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No boys allowed: Girls Who Code takes on gender gap

Each morning this summer, Jazmine Fernandez hopped the subway to downtown Oakland and boarded a shuttle bus bound for Silicon Valley.

The youngest of four raised by a single mom who works at Burger King, Fernandez, 18, is a high school senior growing up in the hulking shadow of the Oakland Coliseum.

She likes to study mechanical engineering and build robots in school. A couple of friends suggested she apply for Girls Who Code. The non-profit is part of a nascent but growing movement to close the gender gap in the technology industry.

Fernandez had never known any software engineers. She wasn't even sure Mexican Americans could get jobs with big technology companies.

"I thought I wasn't smart enough. I thought I couldn't do it," she said.

Turns out she could.

One of 20 teens to spend seven weeks on the Facebook campus in Menlo Park, Calif.​, with Girls Who Code, Fernandez got a crash course in computer science. She went on field trips to top tech companies. And she attended workshops run by leading female engineers and entrepreneurs.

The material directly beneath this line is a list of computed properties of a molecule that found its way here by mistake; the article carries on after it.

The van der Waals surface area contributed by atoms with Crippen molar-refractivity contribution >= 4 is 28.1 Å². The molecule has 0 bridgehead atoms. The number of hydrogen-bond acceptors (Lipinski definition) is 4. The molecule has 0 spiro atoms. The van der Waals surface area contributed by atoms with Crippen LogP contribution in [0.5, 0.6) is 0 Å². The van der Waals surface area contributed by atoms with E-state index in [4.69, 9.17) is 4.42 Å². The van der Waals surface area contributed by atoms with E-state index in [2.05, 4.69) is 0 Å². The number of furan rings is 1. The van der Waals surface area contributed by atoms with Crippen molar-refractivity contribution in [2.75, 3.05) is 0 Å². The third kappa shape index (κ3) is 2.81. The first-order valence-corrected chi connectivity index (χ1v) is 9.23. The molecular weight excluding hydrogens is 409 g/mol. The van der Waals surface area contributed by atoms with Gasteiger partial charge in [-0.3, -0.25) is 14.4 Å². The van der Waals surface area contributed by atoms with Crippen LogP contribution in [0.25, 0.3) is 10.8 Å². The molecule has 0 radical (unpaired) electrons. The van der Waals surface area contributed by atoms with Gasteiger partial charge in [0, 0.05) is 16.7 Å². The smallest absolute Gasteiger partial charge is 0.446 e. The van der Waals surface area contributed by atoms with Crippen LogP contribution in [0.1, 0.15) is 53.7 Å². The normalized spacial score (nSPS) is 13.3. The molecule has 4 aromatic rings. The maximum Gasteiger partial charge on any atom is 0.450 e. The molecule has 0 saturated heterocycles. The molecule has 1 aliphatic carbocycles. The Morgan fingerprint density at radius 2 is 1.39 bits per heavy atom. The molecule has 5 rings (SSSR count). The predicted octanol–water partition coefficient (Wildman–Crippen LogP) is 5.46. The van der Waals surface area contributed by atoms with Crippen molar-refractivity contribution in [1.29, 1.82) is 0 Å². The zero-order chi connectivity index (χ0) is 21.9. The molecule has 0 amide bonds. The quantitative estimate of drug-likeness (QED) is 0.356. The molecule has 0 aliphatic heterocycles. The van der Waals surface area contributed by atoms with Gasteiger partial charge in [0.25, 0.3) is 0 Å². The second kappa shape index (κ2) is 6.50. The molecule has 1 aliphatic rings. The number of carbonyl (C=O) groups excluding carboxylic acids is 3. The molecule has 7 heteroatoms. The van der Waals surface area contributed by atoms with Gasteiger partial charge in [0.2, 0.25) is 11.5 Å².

Fernandez says her self-doubt melted away when she met Raquel Vélez, who is a senior software developer at npm Inc., an open-source software company.

For the first time Fernandez says she can picture herself working for a company like Facebook.

"Now I can really say that I can do this," Fernandez said.

That's the whole idea.

This summer at Facebook, Fernandez worked with a team to build a fun educational app, Wacky Words, to help students learn SAT words. Players are quizzed on multiple-choice questions in 60-second rounds so they can test themselves without SAT books or flashcards.

"Whether it's clean water or obesity, these girls see a problem they are facing or that their family is facing and they try to solve it," Saujani said.

Like many of the girls in the summer program, Samantha Baker, 16, a high school senior from Burlingame, Calif., delighted in the free gourmet meals in Facebook cafes, the friendly engineers who acted as mentors and the wide array of fun activities.

She says she was surprised to learn that tech workers don't spend long solitary hours pounding on keyboards in darkened rooms.

"This opened the door to show me what it's really like to work in tech," Samantha said.

Briana Sidney, 16, is a senior at Oakland High School. She has been playing video games since she was 4 and owns nearly every gaming console.

Briana had never coded before. Over the course of the summer, she says she developed skills and confidence — and she got a leg up in her dream to go to college to study computer animation and design.

Her goal: to become a video game designer for Naughty Dog, the Santa Monica, Calif., company that makes The Last Of Us, one of her favorite games.

While exploring the Facebook campus, Sidney discovered an arcade with pinball machines, video games and a statue of Tomb Raider's Lara Croft.

"This is amazing," she said.

Source: http://www.usatoday.com/